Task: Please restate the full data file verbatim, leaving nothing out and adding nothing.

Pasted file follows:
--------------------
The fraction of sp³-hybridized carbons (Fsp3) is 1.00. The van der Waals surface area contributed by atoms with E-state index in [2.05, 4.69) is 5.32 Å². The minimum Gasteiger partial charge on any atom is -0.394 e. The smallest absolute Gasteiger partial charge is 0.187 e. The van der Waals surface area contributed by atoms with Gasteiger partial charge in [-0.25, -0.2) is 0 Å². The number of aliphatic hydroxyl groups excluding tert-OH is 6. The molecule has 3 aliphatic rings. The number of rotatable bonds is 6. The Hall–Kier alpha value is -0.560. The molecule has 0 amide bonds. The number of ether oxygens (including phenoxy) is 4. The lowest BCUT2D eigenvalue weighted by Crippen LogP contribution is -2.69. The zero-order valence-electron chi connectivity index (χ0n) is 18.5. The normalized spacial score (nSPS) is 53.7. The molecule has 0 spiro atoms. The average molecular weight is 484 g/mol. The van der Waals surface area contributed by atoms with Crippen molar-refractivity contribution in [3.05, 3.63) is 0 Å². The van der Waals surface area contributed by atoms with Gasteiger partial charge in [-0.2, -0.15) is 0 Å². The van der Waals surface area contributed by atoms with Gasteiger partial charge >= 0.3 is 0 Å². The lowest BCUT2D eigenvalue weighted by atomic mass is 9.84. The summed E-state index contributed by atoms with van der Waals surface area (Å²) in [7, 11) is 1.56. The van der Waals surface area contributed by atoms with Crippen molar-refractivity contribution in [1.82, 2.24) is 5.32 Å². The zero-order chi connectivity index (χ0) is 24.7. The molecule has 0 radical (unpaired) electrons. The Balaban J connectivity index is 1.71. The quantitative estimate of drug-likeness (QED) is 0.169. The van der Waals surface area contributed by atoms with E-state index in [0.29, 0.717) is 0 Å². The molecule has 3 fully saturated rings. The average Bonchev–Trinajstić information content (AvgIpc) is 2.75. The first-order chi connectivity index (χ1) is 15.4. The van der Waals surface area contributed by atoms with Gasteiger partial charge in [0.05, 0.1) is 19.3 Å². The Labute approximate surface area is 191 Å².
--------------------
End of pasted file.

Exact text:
The fraction of sp³-hybridized carbons (Fsp3) is 1.00. The van der Waals surface area contributed by atoms with E-state index in [2.05, 4.69) is 5.32 Å². The minimum Gasteiger partial charge on any atom is -0.394 e. The smallest absolute Gasteiger partial charge is 0.187 e. The van der Waals surface area contributed by atoms with Gasteiger partial charge in [-0.25, -0.2) is 0 Å². The number of aliphatic hydroxyl groups excluding tert-OH is 6. The molecule has 3 aliphatic rings. The number of rotatable bonds is 6. The Hall–Kier alpha value is -0.560. The molecule has 0 amide bonds. The number of ether oxygens (including phenoxy) is 4. The lowest BCUT2D eigenvalue weighted by Crippen LogP contribution is -2.69. The zero-order valence-electron chi connectivity index (χ0n) is 18.5. The normalized spacial score (nSPS) is 53.7. The molecule has 0 spiro atoms. The average molecular weight is 484 g/mol. The van der Waals surface area contributed by atoms with Crippen molar-refractivity contribution in [3.05, 3.63) is 0 Å². The van der Waals surface area contributed by atoms with Gasteiger partial charge in [-0.2, -0.15) is 0 Å². The van der Waals surface area contributed by atoms with Gasteiger partial charge >= 0.3 is 0 Å². The lowest BCUT2D eigenvalue weighted by atomic mass is 9.84. The summed E-state index contributed by atoms with van der Waals surface area (Å²) in [7, 11) is 1.56. The van der Waals surface area contributed by atoms with Crippen molar-refractivity contribution in [1.82, 2.24) is 5.32 Å². The zero-order chi connectivity index (χ0) is 24.7. The molecule has 0 radical (unpaired) electrons. The Balaban J connectivity index is 1.71. The quantitative estimate of drug-likeness (QED) is 0.169. The van der Waals surface area contributed by atoms with E-state index in [0.29, 0.717) is 0 Å². The molecule has 3 fully saturated rings. The average Bonchev–Trinajstić information content (AvgIpc) is 2.75. The first-order chi connectivity index (χ1) is 15.4. The van der Waals surface area contributed by atoms with Gasteiger partial charge in [0.05, 0.1) is 19.3 Å². The Labute approximate surface area is 191 Å².